He speaks about the need for intelligibility within the congregation.
    But then at the end, in:
    1 Corinthians 14:39 NASB95
    39 Therefore, my brethren, desire earnestly to prophesy and do not forbid to speak in tongues.
    So, it would seem that there were those who were over-zealous in their use of the gift of tongues, while there were others concerned about such an approach to the practice. And there were still some others who would have much preferred to forbid speaking in tongues.
    I would like to point out here that the concern of many cessationists today was a concern even at Paul’s time when the gifts were in full use. There is a naive belief that many cessationists hold to, that the existence of these extravagant gifts today cannot be true because of all the misuse and confusion it creates. But the misuse and confusion existed even then at a time pre-cessation according to cessationist theology.
    And Paul’s approach to the chaos was to bring order and not to abandon, to misuse was right use not no use, to misplaced zeal was righteous zeal, not dry spirituality, to misunderstanding on spiritual gifts was right understanding of spiritual gifts – not cessationism.
  3. The conduct of the church
    Because of all this division and confusion that existed within the Corinthian church, the conduct of believers whenever they gathered was affected. Hence, in these chapters, Paul outlines how they must behave and treat one another as they continue to meet together.


1 Corinthians 12:1–3 NASB95
1 Now concerning spiritual gifts, brethren, I do not want you to be unaware.
2 You know that when you were pagans, you were led astray to the mute idols, however you were led.
3 Therefore I make known to you that no one speaking by the Spirit of God says, “Jesus is accursed”; and no one can say, “Jesus is Lord,” except by the Holy Spirit.

The word Paul uses to talk about spiritual gifts, is charisma. It is the word from which we get our English word – charismatic. The word is used 17 times in the NT, Paul uses it 16 times, and Peter uses it once.
1 Peter 4:10 ESV
10 As each has received a gift, use it to serve one another, as good stewards of God’s varied grace:
We will come back to this verse in a bit.

  • The word “charis-ma” carries the root word charis which means grace. Charisma is best translated as a “grace-gift”. It is grace-endowment. Charisma refers to gifting by grace, for grace. It is by grace that we receive such a gift, and when we use this gift to serve others we are giving them God’s grace through the use of this gift. It is from grace to grace.
    Charisma means “grace-gift”. This is the term Paul uses to refer to spiritual gifts. But you see, Paul calls encouragement of faith a grace gift in Romans 1:11, eternal life a grace gift in Romans 6:23, to the election of Israel in Romans 11:29, to gifts such as serving, teaching, encouraging, contributing to the needs of others, leadership, and showing mercy in Romans 12:6-7.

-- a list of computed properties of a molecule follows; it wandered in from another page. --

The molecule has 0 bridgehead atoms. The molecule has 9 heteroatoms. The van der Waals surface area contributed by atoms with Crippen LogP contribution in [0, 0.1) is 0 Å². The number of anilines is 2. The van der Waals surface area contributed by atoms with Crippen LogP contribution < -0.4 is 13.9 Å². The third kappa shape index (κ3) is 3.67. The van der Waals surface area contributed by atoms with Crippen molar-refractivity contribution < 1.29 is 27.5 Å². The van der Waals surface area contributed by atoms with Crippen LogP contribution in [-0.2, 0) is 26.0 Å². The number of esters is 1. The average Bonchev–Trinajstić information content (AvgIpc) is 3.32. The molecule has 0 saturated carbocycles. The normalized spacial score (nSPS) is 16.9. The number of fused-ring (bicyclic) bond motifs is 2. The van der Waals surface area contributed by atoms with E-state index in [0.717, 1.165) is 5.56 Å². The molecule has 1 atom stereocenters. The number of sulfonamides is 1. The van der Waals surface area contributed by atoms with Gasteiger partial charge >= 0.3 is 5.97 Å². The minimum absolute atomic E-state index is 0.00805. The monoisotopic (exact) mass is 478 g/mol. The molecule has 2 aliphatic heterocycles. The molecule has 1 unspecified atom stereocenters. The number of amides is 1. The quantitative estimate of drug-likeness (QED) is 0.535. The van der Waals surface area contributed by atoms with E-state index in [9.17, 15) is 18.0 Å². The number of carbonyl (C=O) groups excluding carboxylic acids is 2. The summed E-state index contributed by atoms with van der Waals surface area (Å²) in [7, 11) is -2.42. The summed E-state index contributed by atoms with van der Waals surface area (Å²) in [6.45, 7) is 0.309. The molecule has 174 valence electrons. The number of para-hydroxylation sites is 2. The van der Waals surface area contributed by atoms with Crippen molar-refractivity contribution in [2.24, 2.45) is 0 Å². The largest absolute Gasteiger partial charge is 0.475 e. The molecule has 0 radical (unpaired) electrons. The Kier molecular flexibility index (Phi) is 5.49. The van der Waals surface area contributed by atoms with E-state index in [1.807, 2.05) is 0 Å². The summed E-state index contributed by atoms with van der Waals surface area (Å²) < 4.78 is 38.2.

This is an important turn on a contemporary take on charismatic gifts, isn’t it? When Paul uses “grace-gifts” to refer to faith, eternal life, serving, encouraging, teaching, leadership, generosity, and mercy, and then he uses the same term to refer to tongues, prophecy, miracles of healings, interpretation, discernment, and so on, Paul is uniting them all under one banner.
    This is clearly and unavoidably the biblical position on spiritual gifts, but this offers a tremendous difficulty to the cessationist. If all these are grace-gifts, how do you cease some of them without ceasing all of them? In an old interview, a pastor once said that a cessationist has to do exegetical origami to prove their point, and I agree with him.
    A natural, plain, and clear reading of Scripture couldn’t be more direct.
  • However, things get a little more interesting when you realize that in verse 1 here,
    1 Corinthians 12:1
    1 Now concerning spiritual gifts, brothers, I do not want you to be uninformed.

The use of “spiritual gifts” is not charisma, it is ‘pneumatikōn’ – which refers to spiritual manifestations. That is strange right? Why would Paul start with the use of one word that more specifically means spiritual manifestations, and then go on to use the word charisma as a replacement that is a more ambiguous word that refers to “grace-gifts”?
It is very likely that the letter Paul initially received from the Corinthian church had a question about the ‘pneumatikōn’. They probably used this word to specifically talk about ecstatic spiritual manifestations.

However, without a doubt, Paul’s replacement of this term with ‘charisma’ has to be seen as an intentional attempt to ground people’s thinking of spiritual manifestations as ‘grace-gifts’. This gives us even more reason, given the context of the issues faced in the Corinthian church, to make sure not to separate the ecstatic spiritual manifestations from the general grace endowments of being born-again. Any attempt to separate them, as the cessationists most certainly do, would be a mistake. (origami)